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True self and false self

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True self and false self
From Wikipedia, the free encyclopedia
True self (also known as real self, authentic self, original self and vulnerable self) and false self (also known as fake self, ideal self, perfect self, superficial self and pseudo self) are psychological concepts often used in connection with narcissism.

They were introduced into psychoanalysis in 1960 by D. W. Winnicott.[1] Winnicott used true self to describe a sense of self based on spontaneous authentic experience, and a feeling of being alive, having a real self.[2]

The false self, by contrast, Winnicott saw as a defensive façade[1]—one which in extreme cases could leave its holders lacking spontaneity and feeling dead and empty, behind a mere appearance of being real.[1]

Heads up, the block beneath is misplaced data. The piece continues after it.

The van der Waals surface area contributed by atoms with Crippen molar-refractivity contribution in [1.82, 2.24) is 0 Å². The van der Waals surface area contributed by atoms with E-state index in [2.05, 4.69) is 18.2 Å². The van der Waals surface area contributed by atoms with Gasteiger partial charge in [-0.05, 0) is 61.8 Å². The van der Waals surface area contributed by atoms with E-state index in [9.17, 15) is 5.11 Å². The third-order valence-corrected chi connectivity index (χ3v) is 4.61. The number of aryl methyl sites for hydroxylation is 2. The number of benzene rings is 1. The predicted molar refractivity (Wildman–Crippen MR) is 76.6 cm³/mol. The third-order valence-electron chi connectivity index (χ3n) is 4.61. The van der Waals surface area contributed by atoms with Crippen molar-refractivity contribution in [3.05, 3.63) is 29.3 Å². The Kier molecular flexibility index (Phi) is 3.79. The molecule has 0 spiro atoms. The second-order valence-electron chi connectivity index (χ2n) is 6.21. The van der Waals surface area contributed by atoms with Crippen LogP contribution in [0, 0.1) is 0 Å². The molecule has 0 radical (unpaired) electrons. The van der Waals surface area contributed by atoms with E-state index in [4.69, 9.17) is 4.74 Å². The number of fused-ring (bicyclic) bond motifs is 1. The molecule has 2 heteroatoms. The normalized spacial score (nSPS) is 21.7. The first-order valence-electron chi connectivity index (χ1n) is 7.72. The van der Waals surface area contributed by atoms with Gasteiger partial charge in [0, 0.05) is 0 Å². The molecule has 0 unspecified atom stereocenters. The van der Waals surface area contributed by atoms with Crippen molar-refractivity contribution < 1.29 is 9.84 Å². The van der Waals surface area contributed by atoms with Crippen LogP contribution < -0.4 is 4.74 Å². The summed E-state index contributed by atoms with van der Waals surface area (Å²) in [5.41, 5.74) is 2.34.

To maintain their self-esteem, and protect their vulnerable true selves, narcissists need to control others' behavior – particularly that of their children seen as extensions of themselves.[3]

1 Characteristics
2 Precursors
3 Later developments
3.1 Kohut
3.2 Lowen
3.3 Masterson
3.4 Symington
3.5 Vaknin
3.6 Miller
3.7 Orbach: false bodies
3.8 Jungian persona
3.9 Stern's tripartite self
4 Literary examples
5 Criticisms
6 See also
7 References
8 Further reading
9 External links

Encyclopedia of Narcissism and Psychopathy

Buy 16 books and video lectures on 3 DVDs about narcissists, psychopaths, and abusive relationships
Aug/25/2017, 7:26 am Link to this post  

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